The spiritual disconnect in Imagine Dragons’ Smoke + Mirrors

John J. Thompson

Credit Imagine Dragons and front man Dan Reynolds for truth in advertising with Smoke + Mirrors. Behind its bombastic hooks and designed-for-arenas lyricism is … who knows what.

Like Oz’s great and powerful wizard, the truth behind this multi-platinum act’s vaguely spiritual angst is hard to ascertain. The smoke is cool, though. The mirrors are definitely working. This is arena rock at its bloated best. It will probably be one of the biggest records of the year. It’s catchy and melodic and impressive. You can practically hear the pyrotechnics going off.

Throughout Smoke + Mirrors, the lyrics paint pictures of a good-hearted man in the midst of losing his religion to disillusionment and ennui. The soundtrack of this turning away, however, is made up of fist-in-the-air, congregational anthems. The music and hooks are all power and confidence, while the lyrics are meditations on how hard it is to be. Reynolds seems to be a depressed and frustrated man, and has said as much recently, yet his songs sound like victory chants.

Take “Trouble,” for instance. While the band Mumfords away after a brief synth head fake intro, the lyrics settle in on a chant saying, “Pray for me brother, I need redemption, I’m just a man, a man on a mission.” You might even miss the line “I’ve got no faith” later in the chorus. The unfortunate climax of the lyric is the boring, “Maybe you can save my soul,” moaned plaintively in the bridge. Yawn.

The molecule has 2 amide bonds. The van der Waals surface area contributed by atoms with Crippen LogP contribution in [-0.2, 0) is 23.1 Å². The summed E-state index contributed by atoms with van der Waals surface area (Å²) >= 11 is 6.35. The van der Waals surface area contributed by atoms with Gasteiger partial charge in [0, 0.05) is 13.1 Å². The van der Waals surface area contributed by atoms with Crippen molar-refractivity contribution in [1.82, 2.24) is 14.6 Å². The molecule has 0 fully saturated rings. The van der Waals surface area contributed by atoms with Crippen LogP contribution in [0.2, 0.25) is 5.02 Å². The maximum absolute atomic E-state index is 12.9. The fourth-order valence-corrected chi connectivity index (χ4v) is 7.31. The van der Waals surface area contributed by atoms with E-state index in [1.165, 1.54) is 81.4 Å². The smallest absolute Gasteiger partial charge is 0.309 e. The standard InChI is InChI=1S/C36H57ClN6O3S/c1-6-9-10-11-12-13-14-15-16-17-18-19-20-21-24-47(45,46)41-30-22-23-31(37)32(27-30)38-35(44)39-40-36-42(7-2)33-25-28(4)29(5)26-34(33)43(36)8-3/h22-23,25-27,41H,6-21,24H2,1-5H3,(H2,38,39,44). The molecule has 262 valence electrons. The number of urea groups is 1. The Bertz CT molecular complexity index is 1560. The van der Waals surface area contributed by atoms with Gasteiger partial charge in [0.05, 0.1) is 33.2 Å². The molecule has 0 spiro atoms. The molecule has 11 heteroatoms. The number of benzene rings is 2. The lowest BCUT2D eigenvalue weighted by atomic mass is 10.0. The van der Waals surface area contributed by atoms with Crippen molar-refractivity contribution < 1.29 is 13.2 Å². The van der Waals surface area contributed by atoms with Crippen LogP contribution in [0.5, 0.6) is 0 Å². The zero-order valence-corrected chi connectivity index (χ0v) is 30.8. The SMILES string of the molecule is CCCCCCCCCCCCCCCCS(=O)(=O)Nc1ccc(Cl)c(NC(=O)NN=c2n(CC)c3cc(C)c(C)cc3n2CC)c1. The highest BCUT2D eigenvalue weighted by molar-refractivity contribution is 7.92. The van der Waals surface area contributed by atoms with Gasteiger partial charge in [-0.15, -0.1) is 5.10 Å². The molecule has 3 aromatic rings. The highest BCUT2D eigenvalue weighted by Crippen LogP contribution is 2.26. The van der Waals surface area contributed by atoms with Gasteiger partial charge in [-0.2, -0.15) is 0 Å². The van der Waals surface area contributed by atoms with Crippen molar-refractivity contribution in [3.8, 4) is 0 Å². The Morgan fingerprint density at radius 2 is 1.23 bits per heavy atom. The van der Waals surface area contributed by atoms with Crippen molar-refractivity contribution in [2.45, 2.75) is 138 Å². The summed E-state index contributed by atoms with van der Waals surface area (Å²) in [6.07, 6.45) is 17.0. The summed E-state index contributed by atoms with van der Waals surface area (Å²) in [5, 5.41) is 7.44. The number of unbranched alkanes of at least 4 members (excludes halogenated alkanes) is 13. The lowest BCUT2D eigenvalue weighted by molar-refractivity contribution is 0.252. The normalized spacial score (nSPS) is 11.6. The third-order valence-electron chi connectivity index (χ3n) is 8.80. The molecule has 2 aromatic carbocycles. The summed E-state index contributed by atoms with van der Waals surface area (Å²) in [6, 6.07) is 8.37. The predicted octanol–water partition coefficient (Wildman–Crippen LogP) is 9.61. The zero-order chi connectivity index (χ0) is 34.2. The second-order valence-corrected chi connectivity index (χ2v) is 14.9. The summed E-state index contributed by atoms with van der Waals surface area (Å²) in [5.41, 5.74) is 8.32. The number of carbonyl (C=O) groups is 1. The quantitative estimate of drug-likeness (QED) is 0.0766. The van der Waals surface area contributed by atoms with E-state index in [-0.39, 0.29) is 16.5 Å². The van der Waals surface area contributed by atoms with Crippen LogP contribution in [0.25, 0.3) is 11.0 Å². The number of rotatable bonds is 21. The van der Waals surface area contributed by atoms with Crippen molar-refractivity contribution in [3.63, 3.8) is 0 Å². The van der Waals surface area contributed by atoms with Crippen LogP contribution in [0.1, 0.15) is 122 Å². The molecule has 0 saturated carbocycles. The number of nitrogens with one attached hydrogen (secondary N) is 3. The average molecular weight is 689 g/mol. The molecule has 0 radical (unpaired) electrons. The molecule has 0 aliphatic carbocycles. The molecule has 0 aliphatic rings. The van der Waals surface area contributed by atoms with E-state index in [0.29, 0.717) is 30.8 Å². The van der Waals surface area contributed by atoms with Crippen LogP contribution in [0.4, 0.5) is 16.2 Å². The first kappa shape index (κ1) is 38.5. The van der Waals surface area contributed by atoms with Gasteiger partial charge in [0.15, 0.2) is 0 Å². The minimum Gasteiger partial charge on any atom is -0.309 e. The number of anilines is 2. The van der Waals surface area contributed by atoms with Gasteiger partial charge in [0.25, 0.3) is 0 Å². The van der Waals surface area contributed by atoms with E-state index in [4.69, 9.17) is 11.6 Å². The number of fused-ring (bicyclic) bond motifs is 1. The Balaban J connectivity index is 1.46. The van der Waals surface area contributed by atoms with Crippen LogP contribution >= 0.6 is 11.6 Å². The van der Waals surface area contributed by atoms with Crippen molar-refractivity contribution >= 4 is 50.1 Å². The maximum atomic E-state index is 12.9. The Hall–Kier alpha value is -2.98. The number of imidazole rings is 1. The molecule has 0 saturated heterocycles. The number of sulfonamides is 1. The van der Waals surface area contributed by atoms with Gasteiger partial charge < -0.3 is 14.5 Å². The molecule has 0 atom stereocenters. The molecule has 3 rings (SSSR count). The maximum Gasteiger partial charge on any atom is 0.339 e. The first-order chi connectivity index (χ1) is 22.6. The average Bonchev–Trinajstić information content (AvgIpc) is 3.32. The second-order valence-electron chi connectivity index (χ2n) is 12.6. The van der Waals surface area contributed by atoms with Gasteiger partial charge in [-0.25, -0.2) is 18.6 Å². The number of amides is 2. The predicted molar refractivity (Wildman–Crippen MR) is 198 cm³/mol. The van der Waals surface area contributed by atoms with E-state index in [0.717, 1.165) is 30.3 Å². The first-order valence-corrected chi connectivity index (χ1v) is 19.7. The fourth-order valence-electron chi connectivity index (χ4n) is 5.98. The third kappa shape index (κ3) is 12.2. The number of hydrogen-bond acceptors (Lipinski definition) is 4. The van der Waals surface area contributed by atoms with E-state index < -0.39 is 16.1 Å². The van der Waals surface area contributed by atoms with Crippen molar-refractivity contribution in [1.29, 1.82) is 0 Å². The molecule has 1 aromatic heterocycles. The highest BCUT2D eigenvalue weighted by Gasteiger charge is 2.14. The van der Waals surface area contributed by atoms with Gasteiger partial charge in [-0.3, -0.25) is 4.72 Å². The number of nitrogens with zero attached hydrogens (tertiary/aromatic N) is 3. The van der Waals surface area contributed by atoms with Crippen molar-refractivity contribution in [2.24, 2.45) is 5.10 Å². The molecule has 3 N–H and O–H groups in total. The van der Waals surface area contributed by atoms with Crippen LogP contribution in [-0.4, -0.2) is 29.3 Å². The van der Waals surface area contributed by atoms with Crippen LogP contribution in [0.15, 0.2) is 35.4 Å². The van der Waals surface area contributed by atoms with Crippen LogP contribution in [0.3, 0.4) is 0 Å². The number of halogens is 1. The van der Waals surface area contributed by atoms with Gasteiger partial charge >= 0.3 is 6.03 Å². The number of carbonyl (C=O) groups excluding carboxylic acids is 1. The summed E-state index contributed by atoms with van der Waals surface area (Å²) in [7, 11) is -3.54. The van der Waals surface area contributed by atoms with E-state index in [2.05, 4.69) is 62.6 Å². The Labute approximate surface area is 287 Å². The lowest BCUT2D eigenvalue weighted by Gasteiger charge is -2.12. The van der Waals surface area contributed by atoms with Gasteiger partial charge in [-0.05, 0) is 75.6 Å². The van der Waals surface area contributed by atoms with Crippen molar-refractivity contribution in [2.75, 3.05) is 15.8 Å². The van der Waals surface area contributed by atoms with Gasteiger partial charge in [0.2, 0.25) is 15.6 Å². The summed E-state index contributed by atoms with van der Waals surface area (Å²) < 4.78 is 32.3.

There are a few interesting moments here and there throughout the record, but the prevailing commitment seems to be to bigness. It sounds as if the band is most concerned with filling its own, oversized shoes.

Behind its bombastic hooks and designed-for-arenas lyricism is … who knows what.

“Trouble” follows a template that is fastidiously honored throughout the set. Start with an idea cribbed from an alternative arena band of the last decade, slick it up, add a chant and inject depth by talking about how hard something is. The resulting modern rock smoothie has an aftertaste something like Black Keys, U2, Coldplay or Muse, but with none of the focus. It’s like Switchfoot with less soul and fewer ideas. It’s impressive enough if you don’t pay close attention.

While this formula might seem like a creative disconnect, the result is strangely perfect on a commercial level. The resulting songs are vaguely confessional and cryptically vulnerable enough for moody fans to project their own angst upon them and yet obliquely inspirational enough for the oblivious feel-gooders to raise their arms and sing along. As art it may be a hot mess, but as a product it is brilliant. Imagine Dragons is further dialing in to the kind of populist, processed rock that critics love to skewer and mainstream audiences adore.

Although Reynolds’ Mormonism is well known, the religion itself is never directly addressed on Smoke + Mirrors. Still, many evangelical music fans will relate to the pervading sentiments of a man who has seemingly plugged a religious “tab A” into “slot B” for his whole life, only to find the entire fabric of his faith fraying once he leaves the confines of a religious enclave. Reynolds has been very candid about disagreements he has with the Church of Jesus Christ of Latter-day Saints, even if he still identifies as one of them.

And so it may come as perverse encouragement for evangelical church leaders to hear that Mormons also seem to struggle with preparing their young for a faithful life outside of their religious cloisters. The good news for those doing the struggling is that sometimes the forest has to burn down for new life to begin.

Topics: Music, Culture At Large, Arts & Leisure, Theology & The Church, Other Religions